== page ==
For burning heavy fuel oil in a boiler furnace, or a compression-ignition engine, it is necessary to pre-heat it. This may be done in a shell and tube unit either with plain tubes (Figure 2.22) or tubes with fins bonded to them and the oil flowing on the outside of the tubes. The heating medium isnormally
steam but additional electric heaters are useful for start up from dead ship condition.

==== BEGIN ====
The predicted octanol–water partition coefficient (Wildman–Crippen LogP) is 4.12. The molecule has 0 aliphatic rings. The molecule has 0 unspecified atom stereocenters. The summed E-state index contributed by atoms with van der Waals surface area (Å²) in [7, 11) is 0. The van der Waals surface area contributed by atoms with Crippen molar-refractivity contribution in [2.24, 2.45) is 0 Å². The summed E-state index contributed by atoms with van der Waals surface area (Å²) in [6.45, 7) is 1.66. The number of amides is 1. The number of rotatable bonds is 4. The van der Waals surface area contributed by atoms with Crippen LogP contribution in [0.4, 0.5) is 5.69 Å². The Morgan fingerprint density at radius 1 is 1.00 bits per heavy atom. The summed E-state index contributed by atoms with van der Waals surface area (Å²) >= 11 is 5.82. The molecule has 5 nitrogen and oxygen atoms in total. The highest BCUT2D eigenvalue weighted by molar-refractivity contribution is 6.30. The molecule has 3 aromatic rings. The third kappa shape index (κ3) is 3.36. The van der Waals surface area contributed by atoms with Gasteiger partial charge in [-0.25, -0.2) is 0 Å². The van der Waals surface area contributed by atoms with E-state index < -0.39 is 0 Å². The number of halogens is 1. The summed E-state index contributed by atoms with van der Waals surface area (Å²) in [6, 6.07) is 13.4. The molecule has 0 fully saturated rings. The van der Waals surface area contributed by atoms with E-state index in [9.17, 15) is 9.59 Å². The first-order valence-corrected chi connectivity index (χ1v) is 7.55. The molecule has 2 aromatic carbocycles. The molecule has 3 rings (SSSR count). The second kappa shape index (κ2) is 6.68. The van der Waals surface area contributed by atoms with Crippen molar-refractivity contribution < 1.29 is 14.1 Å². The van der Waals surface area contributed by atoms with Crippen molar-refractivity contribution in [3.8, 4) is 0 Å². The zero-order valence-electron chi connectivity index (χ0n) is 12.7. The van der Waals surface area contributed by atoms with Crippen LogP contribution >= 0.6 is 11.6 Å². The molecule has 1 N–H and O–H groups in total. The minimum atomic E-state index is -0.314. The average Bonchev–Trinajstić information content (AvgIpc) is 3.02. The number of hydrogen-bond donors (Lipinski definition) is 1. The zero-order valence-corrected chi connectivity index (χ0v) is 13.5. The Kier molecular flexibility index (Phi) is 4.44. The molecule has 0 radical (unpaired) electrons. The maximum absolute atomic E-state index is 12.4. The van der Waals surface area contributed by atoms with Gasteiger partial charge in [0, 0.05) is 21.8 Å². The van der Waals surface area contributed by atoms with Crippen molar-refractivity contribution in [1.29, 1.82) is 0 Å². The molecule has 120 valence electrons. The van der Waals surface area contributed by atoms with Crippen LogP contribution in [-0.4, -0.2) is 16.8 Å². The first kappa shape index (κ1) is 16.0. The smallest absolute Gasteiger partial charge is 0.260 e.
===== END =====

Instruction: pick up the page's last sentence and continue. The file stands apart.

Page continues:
The heating steam is used most effectively if it condenses during its passage through the heater, and donates the large amount of latent heat as it reverts from steam to water. A steam trap is fitted at the steam outlet from the heater, to make sure that only water returns to the observation and drain tank. If the trap fails, it is necessary to close in the steam return valve to achieve approximately the same effect (about a half or a quarter turn open). Thermostat control may be employed for fuel heaters with the setting based on a chart showing variation of viscosity with temperature. The charts may not of course be accurate for a particular fuel. Better results are achieved with viscosity controllers, which are used to control viscosity directly, through control of the steam supply.